Choosing Currency Pairs According to Their Components’ Strength Differential

Choosing currency pairs according to their components’ strength differential

This lesson will cover the following

  • The importance of examining factors, that may influence both currencies within a pair
  • Taking a look at the FOMC policy decision on December 18th 2013

When it comes to trading in the Forex market, you should know by now that a currency is bought or sold against selling or purchasing another one. This means that it is not only the relative strength of the base currency that is important, but also the quote currency. You can learn some of the basics terms in Forex by reading our article “Forex Trading Terms“.

Many traders make the mistake of focusing on the events influencing only one of a cross’s two currencies, without taking in notice what is happening with the other. This can have a negative impact on market players’ performance as factors supporting the quote currency could diminish the effects of positive developments for the base currency or completely offset them, thus confounding your guess the latter will appreciate. And even if the base currency gains ground against its counterpart after a series of good economic data, the strength of the quote currency is likely to determine for how long the base currency’s rally will continue and how much it will extend.

Therefore, neglecting the economic conditions or other factors that can play a role in a traded currency’s valuation can greatly reduce the probability of a trade and even render it a loser. When going long against a good performing economy, there is a higher chance of failure as each economic indicator can post a positive or at least better-than-expected value, even if analysts’ forecasts have called for a weak reading. Thus, your currency of choice would either gain less-than-projected or not gain at all, incurring losses. Therefore, going long on a strong economy/weak economy cross (or short on weak economy/strong economy pair) presents you the best chance of maximizing profits while minimizing risk.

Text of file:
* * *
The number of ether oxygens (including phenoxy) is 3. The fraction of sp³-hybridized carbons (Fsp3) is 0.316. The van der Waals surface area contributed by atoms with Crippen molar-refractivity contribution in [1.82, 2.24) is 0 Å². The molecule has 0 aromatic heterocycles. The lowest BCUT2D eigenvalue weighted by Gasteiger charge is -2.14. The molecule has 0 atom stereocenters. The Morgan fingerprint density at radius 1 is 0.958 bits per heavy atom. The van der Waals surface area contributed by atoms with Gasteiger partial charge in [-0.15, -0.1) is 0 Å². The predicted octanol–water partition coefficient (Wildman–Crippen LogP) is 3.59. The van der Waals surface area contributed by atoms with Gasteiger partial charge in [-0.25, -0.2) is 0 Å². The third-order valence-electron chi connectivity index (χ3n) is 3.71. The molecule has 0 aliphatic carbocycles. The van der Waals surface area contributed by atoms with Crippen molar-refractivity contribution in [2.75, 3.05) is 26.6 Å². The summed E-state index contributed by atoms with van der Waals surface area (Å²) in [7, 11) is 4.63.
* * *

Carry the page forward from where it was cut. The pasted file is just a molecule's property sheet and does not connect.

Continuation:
Let us take a look at the following example. On December 18th 2013 the Federal Open Market Committee (FOMC) unexpectedly decided to begin scaling back its unprecedented Quantitative Easing program, citing the underlying economic strength. Policy makers’ decision caught market players off-guard as only a very small number of economists had anticipated such a move, given the recent federal government shutdown, the 7% unemployment rate in November and Janette Yellen taking over as Federal Reserve Chair. Let us take a look at the performance of some of the major currency pairs, following the FOMC policy decision on December 18th 2013. All of the following are daily charts.


aud-usd post FOMC


eur-usd post FOMC


gbp-usd post FOMC


usd-cad post FOMC


usd-jpy post FOMC


usd-chf post FOMC


usd-mxn post FOMC

USD/CAD, USD/JPY and USD/MXN advanced more noticeably compared to USD/CHF, while EUR/USD and GBP/USD showed resilience. At the time Bank of England has been keeping monetary policy on hold, while the European Central Bank introduced a rate cut by 0.25 percentage points to a new record low of 0.25% at its meeting in November, after the annualized harmonized CPI in the Euro zone fell to 0.7% in October, or the lowest level since January 2010, boosting concerns over deflation in some countries in the region. AUD/USD have been falling steadily for a few months, as Reserve Bank of Australia maintained its benchmark interest rate unchanged, while on several occasions bank’s Governor Glenn Stevens made remarks in regard to Australian dollar’s strength.